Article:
Captain Marvel

Brie Larson chases bad guys on a train in "Captain Marvel."

Now that we’ve gotten around to “Captain Marvel,” the question begs to be asked: What big-name actor doesn’t have a superhero franchise?

In this, the latest entry in the Marvel Universe, Brie Larson and Annette Bening join the fray. Can Meryl Streep be far behind?

Both Larson and Bening play Marvel women. The former gets the title, but the latter serves as her mentor, first in the Air Force, then in the space world that claims much of the film’s attention.

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A younger Samuel L. Jackson turns up in "Captain Marvel."

Directed by Anna Boden and Ryan Fleck, “Captain Marvel” goes back in time to the 1990s, where Larson’s Carol Danvers is a hotshot pilot. (Think: “Top Gun” and you’ll get the picture.) There are also references to Blockbuster, Radio Shack and “Space Invaders,” which should get fans in the proper mood for a retro adventure.

Younger versions of Nick Fury (Samuel L. Jackson) and Agent Coulson (Clark Gregg) are here also, offering the necessary advice to help Danvers figure out what it is that’s pulling her into another world.

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Jude Law plays mentor to Brie Larson in "Captain Marvel."

Quickly, the directors unravel an involved (and not that interesting) origins story that includes the shape-shifting Skrulls and the good-guy Kree. In one of those “where are we now?” moments, we learn Larson has been trained by Yon-Rogg (Jude Law, add another to the list) to fight the invaders.

Then, we get a lot of flashing back and forth between the two worlds until, finally, they somehow converge.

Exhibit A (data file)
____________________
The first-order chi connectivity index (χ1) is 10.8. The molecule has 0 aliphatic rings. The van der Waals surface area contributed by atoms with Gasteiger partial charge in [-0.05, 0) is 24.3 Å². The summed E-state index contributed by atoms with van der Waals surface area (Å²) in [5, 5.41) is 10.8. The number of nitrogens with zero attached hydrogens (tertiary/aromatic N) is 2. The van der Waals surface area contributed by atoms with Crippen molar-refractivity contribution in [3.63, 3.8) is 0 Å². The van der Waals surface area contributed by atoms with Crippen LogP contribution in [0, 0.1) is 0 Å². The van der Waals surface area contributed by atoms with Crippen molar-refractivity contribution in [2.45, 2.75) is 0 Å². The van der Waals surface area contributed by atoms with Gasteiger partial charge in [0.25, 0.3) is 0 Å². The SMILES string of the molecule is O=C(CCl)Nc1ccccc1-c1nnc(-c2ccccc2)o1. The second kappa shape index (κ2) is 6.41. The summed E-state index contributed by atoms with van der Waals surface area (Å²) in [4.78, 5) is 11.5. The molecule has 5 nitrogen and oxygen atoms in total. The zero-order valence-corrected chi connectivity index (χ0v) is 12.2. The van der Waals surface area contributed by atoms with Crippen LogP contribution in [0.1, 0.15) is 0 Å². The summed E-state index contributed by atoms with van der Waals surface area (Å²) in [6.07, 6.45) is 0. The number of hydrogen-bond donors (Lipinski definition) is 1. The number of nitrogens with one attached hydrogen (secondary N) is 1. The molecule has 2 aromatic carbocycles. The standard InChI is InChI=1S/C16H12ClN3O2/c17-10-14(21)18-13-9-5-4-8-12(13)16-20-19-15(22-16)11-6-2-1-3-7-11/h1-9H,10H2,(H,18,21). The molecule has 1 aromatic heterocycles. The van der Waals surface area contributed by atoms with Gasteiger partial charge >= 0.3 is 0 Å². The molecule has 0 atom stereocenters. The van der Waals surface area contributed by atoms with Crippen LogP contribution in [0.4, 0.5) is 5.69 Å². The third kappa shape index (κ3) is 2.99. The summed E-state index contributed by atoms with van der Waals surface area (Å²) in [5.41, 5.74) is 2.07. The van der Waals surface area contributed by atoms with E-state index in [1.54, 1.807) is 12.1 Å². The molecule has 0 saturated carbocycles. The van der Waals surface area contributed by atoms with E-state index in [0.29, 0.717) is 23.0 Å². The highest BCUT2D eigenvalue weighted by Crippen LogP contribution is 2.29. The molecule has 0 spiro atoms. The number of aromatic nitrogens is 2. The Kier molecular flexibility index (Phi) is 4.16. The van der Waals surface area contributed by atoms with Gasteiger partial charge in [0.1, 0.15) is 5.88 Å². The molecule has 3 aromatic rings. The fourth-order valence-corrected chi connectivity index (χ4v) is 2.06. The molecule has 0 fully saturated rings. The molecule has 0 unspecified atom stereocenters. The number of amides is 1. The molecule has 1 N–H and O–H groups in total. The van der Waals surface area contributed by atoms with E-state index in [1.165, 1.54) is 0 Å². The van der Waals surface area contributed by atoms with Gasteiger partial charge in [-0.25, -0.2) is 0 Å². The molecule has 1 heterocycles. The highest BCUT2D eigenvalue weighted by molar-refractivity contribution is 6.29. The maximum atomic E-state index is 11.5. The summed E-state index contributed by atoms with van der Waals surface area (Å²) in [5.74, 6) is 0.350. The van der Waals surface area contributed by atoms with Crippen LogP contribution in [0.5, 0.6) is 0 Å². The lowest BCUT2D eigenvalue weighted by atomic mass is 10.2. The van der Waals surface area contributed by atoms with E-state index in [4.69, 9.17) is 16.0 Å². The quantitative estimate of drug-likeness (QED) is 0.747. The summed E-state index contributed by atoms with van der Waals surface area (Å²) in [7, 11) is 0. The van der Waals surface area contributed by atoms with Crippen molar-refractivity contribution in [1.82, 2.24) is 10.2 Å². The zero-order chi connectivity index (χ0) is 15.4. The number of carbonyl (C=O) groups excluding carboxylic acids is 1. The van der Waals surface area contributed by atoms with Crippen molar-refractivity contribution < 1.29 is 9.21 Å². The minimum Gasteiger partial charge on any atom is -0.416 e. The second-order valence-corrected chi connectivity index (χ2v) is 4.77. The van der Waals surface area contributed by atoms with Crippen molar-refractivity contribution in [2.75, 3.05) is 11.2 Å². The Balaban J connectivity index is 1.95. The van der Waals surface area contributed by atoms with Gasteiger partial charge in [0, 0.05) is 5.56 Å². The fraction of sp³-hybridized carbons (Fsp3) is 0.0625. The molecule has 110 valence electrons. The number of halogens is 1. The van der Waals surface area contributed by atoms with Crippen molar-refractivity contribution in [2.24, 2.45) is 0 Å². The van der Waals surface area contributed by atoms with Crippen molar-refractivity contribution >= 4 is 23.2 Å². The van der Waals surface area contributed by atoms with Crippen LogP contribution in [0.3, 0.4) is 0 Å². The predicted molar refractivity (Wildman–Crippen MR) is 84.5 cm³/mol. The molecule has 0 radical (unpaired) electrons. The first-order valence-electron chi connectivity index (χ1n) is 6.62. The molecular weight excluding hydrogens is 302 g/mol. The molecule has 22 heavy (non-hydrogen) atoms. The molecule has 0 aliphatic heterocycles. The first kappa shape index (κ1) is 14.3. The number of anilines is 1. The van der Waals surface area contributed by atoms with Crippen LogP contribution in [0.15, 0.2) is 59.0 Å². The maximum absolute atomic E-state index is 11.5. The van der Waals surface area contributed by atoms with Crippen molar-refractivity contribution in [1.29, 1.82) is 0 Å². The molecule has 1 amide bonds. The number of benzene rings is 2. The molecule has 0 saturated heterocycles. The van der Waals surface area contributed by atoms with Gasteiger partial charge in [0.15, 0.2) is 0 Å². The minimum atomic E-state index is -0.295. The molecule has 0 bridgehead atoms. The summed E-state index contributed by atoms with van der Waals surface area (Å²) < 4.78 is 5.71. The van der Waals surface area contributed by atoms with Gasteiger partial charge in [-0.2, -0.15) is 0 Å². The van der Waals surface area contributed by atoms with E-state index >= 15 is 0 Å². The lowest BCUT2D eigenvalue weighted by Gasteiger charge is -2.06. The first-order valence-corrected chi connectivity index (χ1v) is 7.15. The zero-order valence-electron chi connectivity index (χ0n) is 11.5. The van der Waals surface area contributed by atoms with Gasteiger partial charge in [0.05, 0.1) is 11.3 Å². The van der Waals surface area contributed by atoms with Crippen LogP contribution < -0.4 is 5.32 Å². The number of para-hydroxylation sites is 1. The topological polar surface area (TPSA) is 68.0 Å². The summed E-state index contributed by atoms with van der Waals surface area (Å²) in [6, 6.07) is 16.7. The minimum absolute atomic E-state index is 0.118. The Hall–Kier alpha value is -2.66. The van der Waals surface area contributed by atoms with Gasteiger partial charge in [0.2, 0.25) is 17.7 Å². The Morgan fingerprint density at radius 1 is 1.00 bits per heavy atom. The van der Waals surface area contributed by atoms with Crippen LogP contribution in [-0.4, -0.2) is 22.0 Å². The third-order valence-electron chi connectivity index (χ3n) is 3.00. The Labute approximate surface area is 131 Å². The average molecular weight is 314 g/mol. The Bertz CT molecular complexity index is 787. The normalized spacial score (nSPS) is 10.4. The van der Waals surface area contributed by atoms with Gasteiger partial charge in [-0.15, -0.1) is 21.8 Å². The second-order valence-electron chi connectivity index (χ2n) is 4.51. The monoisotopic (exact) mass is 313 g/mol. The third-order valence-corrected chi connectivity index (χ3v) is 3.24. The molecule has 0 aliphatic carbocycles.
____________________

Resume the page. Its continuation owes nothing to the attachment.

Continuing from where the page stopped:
Because the directors don’t treat the world outside Earth with much detail, it’s every man for himself when trying to make sense of it all. Like a second-rate episode of “Star Trek,” “Captain Marvel” spends too much time on makeup and retro effects. (A hologram looks like something you’d find at Hot Topic.)

When we get to see what it is Captain Marvel is supposed to do, the film becomes a series of battles that, easily, could have been reduced in number.

Danvers pulls in a friend from her Air Force days (Lashana Lynch), her friend’s daughter and an orange cat that could be the Next Big Thing in the Marvel Universe.

There’s humor (thanks to the cat), some revealed secrets and weapons that give new meaning to the term “hand guns,” but there’s not enough to make this stand out next to Thor, Captain America and Spider-Man.

Yes, “Captain Marvel” is a great bump for female superheroes. But an extended stay requires greater purpose.

Larson is a fine actress, able to sell some of the film’s dumber moments; Bening should have been tapped years ago; and Jackson is probably the Avengers’ biggest secret weapon.

But “Black Panther” and “Wonder Woman” proved comic books could go deeper than two dimensions. It’s still early for “Captain Marvel,” but this film isn't at the "marvelous" stage just yet.

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‘Captain Marvel’

Rated: PG-13 for violence


Bruce’s Take: Brie Larson is a good choice to play Captain Marvel but the film’s writers need to give her more humor and fewer “hand” gun moments.


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